This large lake is a prominent feature on maps of Cambodia. Its water levels and volume change dramatically from the wet to dry seasons, filled and drained by the ebb and flow of the Tonle Sap River and its confluence with the mighty Mekong. The size of the lake swells to nearly 5 times its dry season size during the rainy season. We went here based on the recommendation of our AirBNB host, Thony, and it’s unique ecosystem and water culture were a complete surprise to Sheri and me. The lake is only 15 km. from Siem Reap, but the roads are only partially paved and took 45 minutes to get there in our tuk-tuk. Our driver brought us to a harbor late in the afternoon where we bought our $20 tickets per person and proceeded to our boat. We later found out that this price is negotiable depending on the boat operator. The boat launch reminded me of our trip up the Little Yangtze River in China; lots of boats trying to dock somewhere that could barely accommodate them all.
Since we were there during the dry season, our boat had to navigate through a somewhat narrowly dredged channel to get to the main body of water of the lake. Somehow, our boat seemed to be the one plagued with problems. Several times we stopped so our boat operator could repair a broken cooling hose, or a fouled propeller, or some other engine issue. We began to doubt we’d make it back on the same boat. Because it was the dry season, our operator could stand up in the water to work on the boat.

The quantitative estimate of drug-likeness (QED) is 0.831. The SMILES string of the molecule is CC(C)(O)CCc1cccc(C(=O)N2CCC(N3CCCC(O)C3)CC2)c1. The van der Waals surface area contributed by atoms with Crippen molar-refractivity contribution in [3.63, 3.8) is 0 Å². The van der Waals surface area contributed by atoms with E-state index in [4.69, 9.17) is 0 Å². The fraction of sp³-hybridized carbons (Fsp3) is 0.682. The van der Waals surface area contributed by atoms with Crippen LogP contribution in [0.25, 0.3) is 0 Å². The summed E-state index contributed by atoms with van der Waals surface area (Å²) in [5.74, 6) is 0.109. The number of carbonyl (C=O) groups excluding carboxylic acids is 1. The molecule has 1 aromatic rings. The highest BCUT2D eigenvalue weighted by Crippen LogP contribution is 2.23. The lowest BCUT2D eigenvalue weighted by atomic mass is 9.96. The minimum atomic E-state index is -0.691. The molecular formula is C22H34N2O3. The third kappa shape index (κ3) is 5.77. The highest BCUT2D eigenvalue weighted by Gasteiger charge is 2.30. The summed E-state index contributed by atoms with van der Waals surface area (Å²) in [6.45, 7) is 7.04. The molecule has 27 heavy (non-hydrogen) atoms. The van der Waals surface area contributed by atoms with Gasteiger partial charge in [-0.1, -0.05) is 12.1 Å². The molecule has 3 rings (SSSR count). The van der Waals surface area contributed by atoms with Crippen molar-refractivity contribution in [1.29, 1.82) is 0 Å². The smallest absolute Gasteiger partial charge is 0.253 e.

When the boat was finally running, we headed to Chong Khneas, a floating village of about 1,115 people closest to the boat launch. It was about a 40 minute trip that brought us out past stilt and floating houses, floating churches, and finally to a floating tourist market and viewing platform to watch the sunset. If our boat didn’t run into so many problems, our boat operator would have taken us to one of the schools or orphanages where they would ask us for money. Luckily, we didn’t do that. Instead, we bought a couple of beers and joined the masses on the second floor deck to watch the sunset. By the time we arrived back at the harbor, it was already dark and we had to take our tuk-tuk back on a road made even more treacherous in the fading twilight.
It was a decent photo opportunity, but for the price, I could have skipped this. There’s just not as much interaction with the villagers as I would have liked, the boat doesn’t actually go through the village itself, and it had the feeling of just another tourist trap.